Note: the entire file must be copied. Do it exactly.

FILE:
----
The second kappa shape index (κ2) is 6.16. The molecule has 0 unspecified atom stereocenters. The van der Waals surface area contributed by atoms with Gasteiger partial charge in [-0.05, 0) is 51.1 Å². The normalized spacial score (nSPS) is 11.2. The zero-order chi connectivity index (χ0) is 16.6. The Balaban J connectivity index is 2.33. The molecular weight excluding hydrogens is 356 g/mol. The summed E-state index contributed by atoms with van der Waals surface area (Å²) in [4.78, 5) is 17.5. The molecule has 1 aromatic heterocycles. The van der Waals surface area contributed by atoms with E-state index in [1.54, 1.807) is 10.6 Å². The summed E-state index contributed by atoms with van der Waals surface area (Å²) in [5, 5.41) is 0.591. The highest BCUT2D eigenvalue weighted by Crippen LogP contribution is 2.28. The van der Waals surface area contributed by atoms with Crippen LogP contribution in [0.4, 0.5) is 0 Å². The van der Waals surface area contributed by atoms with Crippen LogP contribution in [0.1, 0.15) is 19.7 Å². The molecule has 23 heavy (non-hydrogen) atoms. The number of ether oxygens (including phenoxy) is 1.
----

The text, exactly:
The second kappa shape index (κ2) is 6.16. The molecule has 0 unspecified atom stereocenters. The van der Waals surface area contributed by atoms with Gasteiger partial charge in [-0.05, 0) is 51.1 Å². The normalized spacial score (nSPS) is 11.2. The zero-order chi connectivity index (χ0) is 16.6. The Balaban J connectivity index is 2.33. The molecular weight excluding hydrogens is 356 g/mol. The summed E-state index contributed by atoms with van der Waals surface area (Å²) in [4.78, 5) is 17.5. The molecule has 1 aromatic heterocycles. The van der Waals surface area contributed by atoms with E-state index in [1.54, 1.807) is 10.6 Å². The summed E-state index contributed by atoms with van der Waals surface area (Å²) in [5, 5.41) is 0.591. The highest BCUT2D eigenvalue weighted by Crippen LogP contribution is 2.28. The van der Waals surface area contributed by atoms with Crippen LogP contribution in [0.4, 0.5) is 0 Å². The van der Waals surface area contributed by atoms with Crippen LogP contribution in [0.1, 0.15) is 19.7 Å². The molecule has 23 heavy (non-hydrogen) atoms. The number of ether oxygens (including phenoxy) is 1.